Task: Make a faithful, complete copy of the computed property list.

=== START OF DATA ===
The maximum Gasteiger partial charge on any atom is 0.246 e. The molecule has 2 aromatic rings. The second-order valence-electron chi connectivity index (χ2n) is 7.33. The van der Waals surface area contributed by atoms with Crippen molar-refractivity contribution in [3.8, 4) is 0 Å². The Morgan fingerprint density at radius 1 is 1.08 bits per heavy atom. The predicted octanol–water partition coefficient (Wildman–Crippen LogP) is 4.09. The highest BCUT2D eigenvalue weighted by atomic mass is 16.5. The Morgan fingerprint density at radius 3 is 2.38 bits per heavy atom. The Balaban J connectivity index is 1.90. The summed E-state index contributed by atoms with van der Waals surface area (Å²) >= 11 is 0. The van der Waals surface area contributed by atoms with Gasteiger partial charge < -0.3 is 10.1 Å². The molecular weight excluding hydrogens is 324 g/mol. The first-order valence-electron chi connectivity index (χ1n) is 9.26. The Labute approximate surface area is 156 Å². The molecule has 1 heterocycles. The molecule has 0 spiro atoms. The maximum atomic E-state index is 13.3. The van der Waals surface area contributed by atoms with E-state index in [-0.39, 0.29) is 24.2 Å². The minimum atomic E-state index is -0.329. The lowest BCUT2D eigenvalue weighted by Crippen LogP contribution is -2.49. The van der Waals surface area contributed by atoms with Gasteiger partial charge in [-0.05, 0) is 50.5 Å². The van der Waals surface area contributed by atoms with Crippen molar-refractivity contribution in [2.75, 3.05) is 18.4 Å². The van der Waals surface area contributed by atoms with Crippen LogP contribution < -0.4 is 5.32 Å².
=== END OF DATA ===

The maximum Gasteiger partial charge on any atom is 0.246 e. The molecule has 2 aromatic rings. The second-order valence-electron chi connectivity index (χ2n) is 7.33. The van der Waals surface area contributed by atoms with Crippen molar-refractivity contribution in [3.8, 4) is 0 Å². The Morgan fingerprint density at radius 1 is 1.08 bits per heavy atom. The predicted octanol–water partition coefficient (Wildman–Crippen LogP) is 4.09. The highest BCUT2D eigenvalue weighted by atomic mass is 16.5. The Morgan fingerprint density at radius 3 is 2.38 bits per heavy atom. The Balaban J connectivity index is 1.90. The summed E-state index contributed by atoms with van der Waals surface area (Å²) >= 11 is 0. The van der Waals surface area contributed by atoms with Gasteiger partial charge < -0.3 is 10.1 Å². The molecular weight excluding hydrogens is 324 g/mol. The first-order valence-electron chi connectivity index (χ1n) is 9.26. The Labute approximate surface area is 156 Å². The molecule has 1 heterocycles. The molecule has 0 spiro atoms. The maximum atomic E-state index is 13.3. The van der Waals surface area contributed by atoms with E-state index in [-0.39, 0.29) is 24.2 Å². The minimum atomic E-state index is -0.329. The lowest BCUT2D eigenvalue weighted by Crippen LogP contribution is -2.49. The van der Waals surface area contributed by atoms with Gasteiger partial charge in [-0.05, 0) is 50.5 Å². The van der Waals surface area contributed by atoms with Crippen molar-refractivity contribution in [2.75, 3.05) is 18.4 Å². The van der Waals surface area contributed by atoms with Crippen LogP contribution < -0.4 is 5.32 Å².